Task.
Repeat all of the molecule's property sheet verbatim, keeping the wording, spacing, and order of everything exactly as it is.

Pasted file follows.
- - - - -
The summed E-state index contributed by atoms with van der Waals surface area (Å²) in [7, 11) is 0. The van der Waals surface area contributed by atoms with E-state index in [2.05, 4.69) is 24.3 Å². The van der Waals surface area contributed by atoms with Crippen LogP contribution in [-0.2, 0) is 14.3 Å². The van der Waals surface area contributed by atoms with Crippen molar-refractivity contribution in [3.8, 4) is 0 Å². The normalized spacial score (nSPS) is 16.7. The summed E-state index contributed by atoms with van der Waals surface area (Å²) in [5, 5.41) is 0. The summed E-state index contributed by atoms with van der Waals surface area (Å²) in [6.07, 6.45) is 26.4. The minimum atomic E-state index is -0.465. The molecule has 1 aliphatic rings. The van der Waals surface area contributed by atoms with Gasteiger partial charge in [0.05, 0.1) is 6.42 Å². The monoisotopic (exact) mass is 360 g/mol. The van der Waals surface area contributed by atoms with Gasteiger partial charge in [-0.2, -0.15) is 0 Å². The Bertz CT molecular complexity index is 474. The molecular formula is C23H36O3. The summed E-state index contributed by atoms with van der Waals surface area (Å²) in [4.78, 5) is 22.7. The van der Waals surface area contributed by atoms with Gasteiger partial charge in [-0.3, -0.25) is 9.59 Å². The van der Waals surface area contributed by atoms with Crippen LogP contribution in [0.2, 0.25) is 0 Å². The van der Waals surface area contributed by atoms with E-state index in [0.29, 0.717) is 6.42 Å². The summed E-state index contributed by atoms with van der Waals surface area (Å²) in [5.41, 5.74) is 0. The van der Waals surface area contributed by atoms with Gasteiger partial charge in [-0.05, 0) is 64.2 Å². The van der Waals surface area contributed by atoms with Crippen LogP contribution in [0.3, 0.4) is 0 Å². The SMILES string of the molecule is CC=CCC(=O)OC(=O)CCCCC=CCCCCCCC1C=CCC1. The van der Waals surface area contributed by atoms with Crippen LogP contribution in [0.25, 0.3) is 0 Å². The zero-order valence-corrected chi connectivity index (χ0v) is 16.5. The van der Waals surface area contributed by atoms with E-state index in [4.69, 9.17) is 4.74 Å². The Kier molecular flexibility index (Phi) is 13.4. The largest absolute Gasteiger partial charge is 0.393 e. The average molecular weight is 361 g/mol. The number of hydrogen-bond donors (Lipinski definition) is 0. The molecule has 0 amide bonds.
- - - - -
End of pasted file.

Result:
The summed E-state index contributed by atoms with van der Waals surface area (Å²) in [7, 11) is 0. The van der Waals surface area contributed by atoms with E-state index in [2.05, 4.69) is 24.3 Å². The van der Waals surface area contributed by atoms with Crippen LogP contribution in [-0.2, 0) is 14.3 Å². The van der Waals surface area contributed by atoms with Crippen molar-refractivity contribution in [3.8, 4) is 0 Å². The normalized spacial score (nSPS) is 16.7. The summed E-state index contributed by atoms with van der Waals surface area (Å²) in [5, 5.41) is 0. The summed E-state index contributed by atoms with van der Waals surface area (Å²) in [6.07, 6.45) is 26.4. The minimum atomic E-state index is -0.465. The molecule has 1 aliphatic rings. The van der Waals surface area contributed by atoms with Gasteiger partial charge in [0.05, 0.1) is 6.42 Å². The monoisotopic (exact) mass is 360 g/mol. The van der Waals surface area contributed by atoms with Gasteiger partial charge in [-0.2, -0.15) is 0 Å². The Bertz CT molecular complexity index is 474. The molecular formula is C23H36O3. The summed E-state index contributed by atoms with van der Waals surface area (Å²) in [4.78, 5) is 22.7. The van der Waals surface area contributed by atoms with Gasteiger partial charge in [-0.3, -0.25) is 9.59 Å². The van der Waals surface area contributed by atoms with Crippen LogP contribution in [0.2, 0.25) is 0 Å². The van der Waals surface area contributed by atoms with E-state index in [0.29, 0.717) is 6.42 Å². The summed E-state index contributed by atoms with van der Waals surface area (Å²) in [5.41, 5.74) is 0. The van der Waals surface area contributed by atoms with Gasteiger partial charge in [-0.05, 0) is 64.2 Å². The van der Waals surface area contributed by atoms with Crippen LogP contribution in [0.3, 0.4) is 0 Å². The SMILES string of the molecule is CC=CCC(=O)OC(=O)CCCCC=CCCCCCCC1C=CCC1. The van der Waals surface area contributed by atoms with Crippen LogP contribution in [0.25, 0.3) is 0 Å². The zero-order valence-corrected chi connectivity index (χ0v) is 16.5. The van der Waals surface area contributed by atoms with E-state index in [4.69, 9.17) is 4.74 Å². The Kier molecular flexibility index (Phi) is 13.4. The largest absolute Gasteiger partial charge is 0.393 e. The average molecular weight is 361 g/mol. The number of hydrogen-bond donors (Lipinski definition) is 0. The molecule has 0 amide bonds.